.

Before each launch the children of the astronauts make a white board wishing the astronauts well. These white boards are preserved and displayed at different places at KSC. This whiteboard, from STS-107, hangs in the central foyer of the Launch Control Center. After each launch, the NASA launch team gathers here and dines.


. . . . . . . .
.
.
.”petecrow/NASA” © 2011 by / Peter M. Crow and the Peter Michael Crow Trust and by Seine/Harbour® Productions, LLC, Studio City, California.

Read Full Post »

Launch Control Center, VAB and shuttle hangar -- Current header Photograph

Launch control at Kennedy Space Center has four firing rooms in a building adjacent to the Vehicle Assembly Building, and across the street from Press Complex 39.

Firing Room #4 is the most modern and is where the last 20 space shuttle missions were launched from. Just next door is Firing Room #3 which is very 1960s and retro. This is where some of the Apollo moon missions were launched from.

The Firing rooms all have an expansive window giving superb views of Launch Pads 39A and 39B where both the shuttles and the Apollo moon fights lifted off. The problem? If you’re working to get the shuttles off the launch pads, you’re looking at monitors, not out the window. After launch, however, if you have time, it’s a great view.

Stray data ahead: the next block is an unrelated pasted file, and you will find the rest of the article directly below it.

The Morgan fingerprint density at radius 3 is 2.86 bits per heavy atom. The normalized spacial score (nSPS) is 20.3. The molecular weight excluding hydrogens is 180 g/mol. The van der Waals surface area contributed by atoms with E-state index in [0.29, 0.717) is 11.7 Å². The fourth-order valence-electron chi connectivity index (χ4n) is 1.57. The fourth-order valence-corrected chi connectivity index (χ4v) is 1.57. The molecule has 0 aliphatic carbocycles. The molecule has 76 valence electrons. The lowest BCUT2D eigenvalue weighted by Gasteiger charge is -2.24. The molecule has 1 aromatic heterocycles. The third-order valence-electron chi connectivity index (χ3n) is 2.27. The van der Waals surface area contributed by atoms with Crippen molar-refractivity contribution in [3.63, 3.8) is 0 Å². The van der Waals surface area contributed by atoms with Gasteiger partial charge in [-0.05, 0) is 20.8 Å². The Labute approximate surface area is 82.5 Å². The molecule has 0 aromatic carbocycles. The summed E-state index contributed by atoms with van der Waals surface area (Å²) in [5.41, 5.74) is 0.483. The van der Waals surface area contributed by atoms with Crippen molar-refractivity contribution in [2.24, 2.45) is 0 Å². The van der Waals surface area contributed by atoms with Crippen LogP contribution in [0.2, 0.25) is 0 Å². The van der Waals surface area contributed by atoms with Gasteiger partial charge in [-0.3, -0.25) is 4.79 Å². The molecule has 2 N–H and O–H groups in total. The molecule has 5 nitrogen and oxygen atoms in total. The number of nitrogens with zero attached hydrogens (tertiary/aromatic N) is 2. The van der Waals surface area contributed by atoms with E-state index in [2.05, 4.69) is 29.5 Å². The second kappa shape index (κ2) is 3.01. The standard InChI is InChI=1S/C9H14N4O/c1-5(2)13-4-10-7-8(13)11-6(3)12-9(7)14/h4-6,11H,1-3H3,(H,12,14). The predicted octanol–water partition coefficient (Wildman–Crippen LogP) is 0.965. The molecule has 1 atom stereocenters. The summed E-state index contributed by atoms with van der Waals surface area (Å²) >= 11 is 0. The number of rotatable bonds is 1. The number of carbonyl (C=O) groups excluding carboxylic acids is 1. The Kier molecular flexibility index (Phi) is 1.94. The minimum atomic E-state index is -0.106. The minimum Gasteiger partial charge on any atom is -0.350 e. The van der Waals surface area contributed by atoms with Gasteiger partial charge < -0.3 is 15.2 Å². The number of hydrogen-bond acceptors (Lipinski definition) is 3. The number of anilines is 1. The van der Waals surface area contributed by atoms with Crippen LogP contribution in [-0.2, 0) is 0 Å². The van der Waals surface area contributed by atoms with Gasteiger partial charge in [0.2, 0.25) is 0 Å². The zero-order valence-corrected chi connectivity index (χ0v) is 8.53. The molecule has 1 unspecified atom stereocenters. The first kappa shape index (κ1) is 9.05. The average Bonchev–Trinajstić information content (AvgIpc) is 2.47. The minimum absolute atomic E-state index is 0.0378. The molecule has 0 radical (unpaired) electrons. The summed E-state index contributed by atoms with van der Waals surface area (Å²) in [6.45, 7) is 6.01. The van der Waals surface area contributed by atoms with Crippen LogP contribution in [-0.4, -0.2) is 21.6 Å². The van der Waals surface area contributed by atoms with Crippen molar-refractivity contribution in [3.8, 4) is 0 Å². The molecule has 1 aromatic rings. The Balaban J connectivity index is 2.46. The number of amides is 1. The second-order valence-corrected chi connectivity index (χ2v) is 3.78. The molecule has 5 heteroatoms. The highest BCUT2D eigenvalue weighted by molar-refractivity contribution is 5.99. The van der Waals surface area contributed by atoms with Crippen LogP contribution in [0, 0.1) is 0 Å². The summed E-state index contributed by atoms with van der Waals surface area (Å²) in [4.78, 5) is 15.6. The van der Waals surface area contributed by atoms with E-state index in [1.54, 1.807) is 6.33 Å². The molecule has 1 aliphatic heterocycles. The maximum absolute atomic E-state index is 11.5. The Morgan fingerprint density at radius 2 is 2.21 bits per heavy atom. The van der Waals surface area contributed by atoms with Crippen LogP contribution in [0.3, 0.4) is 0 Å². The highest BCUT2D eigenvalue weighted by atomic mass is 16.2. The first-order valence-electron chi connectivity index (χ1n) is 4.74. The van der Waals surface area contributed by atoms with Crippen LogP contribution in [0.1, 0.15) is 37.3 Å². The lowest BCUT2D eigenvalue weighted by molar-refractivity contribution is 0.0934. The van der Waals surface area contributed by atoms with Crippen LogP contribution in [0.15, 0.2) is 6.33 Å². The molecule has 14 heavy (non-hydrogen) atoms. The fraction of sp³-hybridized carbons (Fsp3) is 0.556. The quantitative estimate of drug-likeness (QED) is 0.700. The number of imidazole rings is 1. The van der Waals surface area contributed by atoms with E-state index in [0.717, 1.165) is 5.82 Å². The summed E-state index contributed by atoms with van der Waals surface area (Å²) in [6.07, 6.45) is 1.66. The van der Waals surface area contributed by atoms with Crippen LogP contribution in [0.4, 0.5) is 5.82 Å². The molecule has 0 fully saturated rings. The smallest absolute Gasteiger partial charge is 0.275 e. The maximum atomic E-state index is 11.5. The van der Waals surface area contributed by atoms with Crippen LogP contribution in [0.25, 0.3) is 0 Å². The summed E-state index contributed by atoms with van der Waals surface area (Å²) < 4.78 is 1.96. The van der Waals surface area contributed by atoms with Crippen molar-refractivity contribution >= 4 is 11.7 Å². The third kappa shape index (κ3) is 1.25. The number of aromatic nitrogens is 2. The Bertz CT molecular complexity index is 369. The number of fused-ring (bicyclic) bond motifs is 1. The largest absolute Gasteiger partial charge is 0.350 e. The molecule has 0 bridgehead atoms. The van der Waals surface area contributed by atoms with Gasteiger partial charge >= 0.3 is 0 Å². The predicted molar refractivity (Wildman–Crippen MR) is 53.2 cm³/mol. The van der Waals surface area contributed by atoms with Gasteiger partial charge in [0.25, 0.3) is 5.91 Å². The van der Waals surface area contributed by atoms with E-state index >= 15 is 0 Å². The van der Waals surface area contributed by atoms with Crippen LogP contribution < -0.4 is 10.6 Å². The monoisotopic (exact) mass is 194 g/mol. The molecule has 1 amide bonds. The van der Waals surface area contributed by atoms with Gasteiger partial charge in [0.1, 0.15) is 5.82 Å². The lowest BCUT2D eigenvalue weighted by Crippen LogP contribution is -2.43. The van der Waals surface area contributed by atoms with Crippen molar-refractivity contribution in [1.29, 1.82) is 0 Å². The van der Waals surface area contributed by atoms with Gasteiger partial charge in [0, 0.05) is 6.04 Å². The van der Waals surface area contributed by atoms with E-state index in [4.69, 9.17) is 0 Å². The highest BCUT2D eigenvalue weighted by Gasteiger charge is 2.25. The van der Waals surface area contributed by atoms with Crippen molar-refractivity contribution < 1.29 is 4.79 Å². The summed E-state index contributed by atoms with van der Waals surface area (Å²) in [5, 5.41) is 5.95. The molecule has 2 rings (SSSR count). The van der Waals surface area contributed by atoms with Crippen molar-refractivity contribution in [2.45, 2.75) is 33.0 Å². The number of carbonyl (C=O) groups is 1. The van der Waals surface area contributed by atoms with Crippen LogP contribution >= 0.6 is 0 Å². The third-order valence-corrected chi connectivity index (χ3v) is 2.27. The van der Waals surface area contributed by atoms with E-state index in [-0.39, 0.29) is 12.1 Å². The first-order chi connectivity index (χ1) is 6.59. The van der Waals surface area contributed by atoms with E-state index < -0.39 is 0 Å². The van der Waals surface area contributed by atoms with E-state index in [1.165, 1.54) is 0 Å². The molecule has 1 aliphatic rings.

.

Launch Control Center where all major missions have been launched since the Apollo landings on the Moon. LCC is on the left, and the Vehicle Assembly Building is on the right. The set of windows on the furthest left on the LCC is Firing Room #4, the most modern firing room where all recent shuttle missions were launched from. The large second set of windows from the left (ignore the small square set of windows which are a small VIP viewing room) is Firing Room #3 where some of the Apollo missions were launched. Barely visible behind the LCC is one of the shuttle hangars which are called Orbiter Processing Facilities or OPFs. The picture is taken from the Crawlerway that leads to launch Pads 39A and 39B on the east virtually on the shore of the Atlantic Ocean. This photograph looks to the west.


.

Foyer of the Launch Control Center (LCC) stands in the middle of the LCC with two firing rooms on each side of the LCC on upper stories


.

Firing Room #3 is very 1960s and retro, almost Buck Rogers today. But it still is fully operational and should backup be needed during a launch, this room would be ready. Along the back wall are plaques for every mission launched from this room, including the date of the launch and of the landing.


.

When Firing Room #4 was modernized, this room was no longer the firing room of choice and was not used during the final twenty shuttle launches. During countdowns, the number of people in the Firing Rooms gradually increases until at launch there were about 300 people in the firing room. After launch, control of a mission is instantly handed to the Mission Control Center in Houston, Texas, and the number of people working here drops quickly.